A multivariable Poisson model was used to create unadjusted and adjusted prevalence ratios to determine factors associated with being HIV-infected (9). The adjusted model controlled for various factors: race/ethnicity, age, annual household income, education, health insurance status, time since most recent HIV test, unprotected anal sex, and high-risk behaviors.
 
Of 28,468 men approached, 12,325 were screened for participation at 626 venues. Of men screened, 11,074 (90%) were eligible for the survey. Men who were surveyed were excluded from analysis if they did not complete both the survey (n = 396 [4%]) and the HIV test (n = 1,535 [14%]), did not report sex with a man during the preceding 12 months (n = 1,744 [16%]), had an indeterminate HIV test result (n = 85 [0.8%]), or reported being HIV-positive (n = 1,214 [11%]). These reasons were not mutually exclusive. Of eligible men, 7,271 (66%) were included in this analysis.
 
Of men included in this report, 44% were white, 25% were Hispanic, and 23% were black. Mean age was 34 years (range: 18--85 years); 62% had less than a college education, 29% reported an annual household income <$20,000, and 34% had no health insurance (Table 1).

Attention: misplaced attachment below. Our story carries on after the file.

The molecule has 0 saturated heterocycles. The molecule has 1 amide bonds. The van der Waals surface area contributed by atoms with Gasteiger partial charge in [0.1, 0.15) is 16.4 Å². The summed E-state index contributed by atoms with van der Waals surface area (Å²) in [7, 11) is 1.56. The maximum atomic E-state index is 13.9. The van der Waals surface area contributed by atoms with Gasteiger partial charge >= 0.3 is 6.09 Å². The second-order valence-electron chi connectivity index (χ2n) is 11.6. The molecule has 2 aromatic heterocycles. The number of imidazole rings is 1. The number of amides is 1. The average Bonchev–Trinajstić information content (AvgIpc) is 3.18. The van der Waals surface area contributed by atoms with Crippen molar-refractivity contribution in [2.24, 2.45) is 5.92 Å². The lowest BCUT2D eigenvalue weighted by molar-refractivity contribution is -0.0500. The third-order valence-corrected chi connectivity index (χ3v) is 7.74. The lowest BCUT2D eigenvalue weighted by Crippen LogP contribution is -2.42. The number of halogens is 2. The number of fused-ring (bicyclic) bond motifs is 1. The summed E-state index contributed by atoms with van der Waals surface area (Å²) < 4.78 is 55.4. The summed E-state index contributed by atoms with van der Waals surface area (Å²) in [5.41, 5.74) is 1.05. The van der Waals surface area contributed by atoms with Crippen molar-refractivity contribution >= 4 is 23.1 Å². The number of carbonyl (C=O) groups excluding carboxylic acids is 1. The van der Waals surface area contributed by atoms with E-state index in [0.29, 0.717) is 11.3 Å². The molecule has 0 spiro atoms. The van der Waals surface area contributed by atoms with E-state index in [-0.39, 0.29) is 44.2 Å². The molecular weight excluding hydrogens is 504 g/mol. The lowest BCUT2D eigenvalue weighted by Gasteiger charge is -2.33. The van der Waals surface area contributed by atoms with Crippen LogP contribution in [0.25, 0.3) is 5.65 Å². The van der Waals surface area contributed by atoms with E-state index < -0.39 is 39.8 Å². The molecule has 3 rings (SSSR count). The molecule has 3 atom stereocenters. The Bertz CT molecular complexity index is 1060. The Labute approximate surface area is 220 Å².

Among the 7,271 MSM, 680 (9%) were HIV-infected. Of these, 16% had never been tested for HIV, and 29% had been tested during the past 6 months (Figure).
 
Among the 7,271 MSM, 4,453 (61%) had tested for HIV infection during the past 12 months and did not receive a positive HIV test result. The proportion tested was higher among MSM in younger age groups and those with higher levels of education and income but did not vary by race/ethnicity (Table 1). Among 5,864 (81%) MSM with high-risk behaviors, 44% had been tested for HIV infection during the past 6 months.
 
Among the 4,453 MSM who had not received a diagnosis of HIV infection previously and were tested for HIV during the past 12 months, 7% (15% of blacks, 7% of Hispanics, and 3% of whites) were found to be HIV-infected when tested by NHBS (Table 2). Of 3,672 MSM with high-risk behaviors who were tested for HIV in the past 12 months and did not receive a positive HIV test result, 7% were HIV-infected when tested by NHBS, compared with 8% of those who did not report any high-risk behaviors. Prevalence of HIV infection among these two groups remained similar after adjusting for time since most recent HIV test. After adjusting for risk and testing behaviors, substantial and significant differences between black, Hispanic, and white MSM persisted (Table 2).
 
Reported by
 
Alexandra M. Oster, MD, Isa W. Miles, ScD, Binh C. Le, MD, Elizabeth A. DiNenno, PhD, Ryan E. Wiegand, MS, James D. Heffelfinger, MD, Richard Wolitski, PhD, Div of HIV/AIDS Prevention, National Center for HIV/AIDS, Viral Hepatitis, STD, and TB Prevention, CDC. Corresponding contributor: Alexandra M. Oster, CDC, aoster@cdc.gov, 404-639-6141.